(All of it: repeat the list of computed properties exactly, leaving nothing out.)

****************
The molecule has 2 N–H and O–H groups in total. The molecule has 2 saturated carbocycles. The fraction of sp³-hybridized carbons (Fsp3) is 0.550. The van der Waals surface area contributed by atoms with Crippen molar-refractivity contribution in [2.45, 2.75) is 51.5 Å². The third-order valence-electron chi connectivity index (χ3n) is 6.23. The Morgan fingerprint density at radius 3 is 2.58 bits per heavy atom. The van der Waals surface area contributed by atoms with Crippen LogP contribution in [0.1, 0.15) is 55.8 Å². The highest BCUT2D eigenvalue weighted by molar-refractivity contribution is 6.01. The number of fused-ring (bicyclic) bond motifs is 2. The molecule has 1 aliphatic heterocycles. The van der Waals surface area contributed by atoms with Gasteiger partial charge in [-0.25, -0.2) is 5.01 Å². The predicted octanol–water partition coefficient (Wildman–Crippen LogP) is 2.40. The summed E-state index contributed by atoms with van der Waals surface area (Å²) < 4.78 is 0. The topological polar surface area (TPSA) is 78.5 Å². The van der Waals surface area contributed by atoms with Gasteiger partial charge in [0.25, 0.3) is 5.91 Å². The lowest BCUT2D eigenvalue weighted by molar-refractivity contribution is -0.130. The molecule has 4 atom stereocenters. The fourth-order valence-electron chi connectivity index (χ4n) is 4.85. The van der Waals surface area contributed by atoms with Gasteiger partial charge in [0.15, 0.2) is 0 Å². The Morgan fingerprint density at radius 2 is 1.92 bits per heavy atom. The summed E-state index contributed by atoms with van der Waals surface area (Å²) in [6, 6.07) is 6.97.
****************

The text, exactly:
The molecule has 2 N–H and O–H groups in total. The molecule has 2 saturated carbocycles. The fraction of sp³-hybridized carbons (Fsp3) is 0.550. The van der Waals surface area contributed by atoms with Crippen molar-refractivity contribution in [2.45, 2.75) is 51.5 Å². The third-order valence-electron chi connectivity index (χ3n) is 6.23. The Morgan fingerprint density at radius 3 is 2.58 bits per heavy atom. The van der Waals surface area contributed by atoms with Crippen LogP contribution in [0.1, 0.15) is 55.8 Å². The highest BCUT2D eigenvalue weighted by molar-refractivity contribution is 6.01. The number of fused-ring (bicyclic) bond motifs is 2. The molecule has 1 aliphatic heterocycles. The van der Waals surface area contributed by atoms with Gasteiger partial charge in [-0.25, -0.2) is 5.01 Å². The predicted octanol–water partition coefficient (Wildman–Crippen LogP) is 2.40. The summed E-state index contributed by atoms with van der Waals surface area (Å²) < 4.78 is 0. The topological polar surface area (TPSA) is 78.5 Å². The van der Waals surface area contributed by atoms with Gasteiger partial charge in [0.25, 0.3) is 5.91 Å². The lowest BCUT2D eigenvalue weighted by molar-refractivity contribution is -0.130. The molecule has 4 atom stereocenters. The fourth-order valence-electron chi connectivity index (χ4n) is 4.85. The van der Waals surface area contributed by atoms with Gasteiger partial charge in [0.15, 0.2) is 0 Å². The Morgan fingerprint density at radius 2 is 1.92 bits per heavy atom. The summed E-state index contributed by atoms with van der Waals surface area (Å²) in [6, 6.07) is 6.97.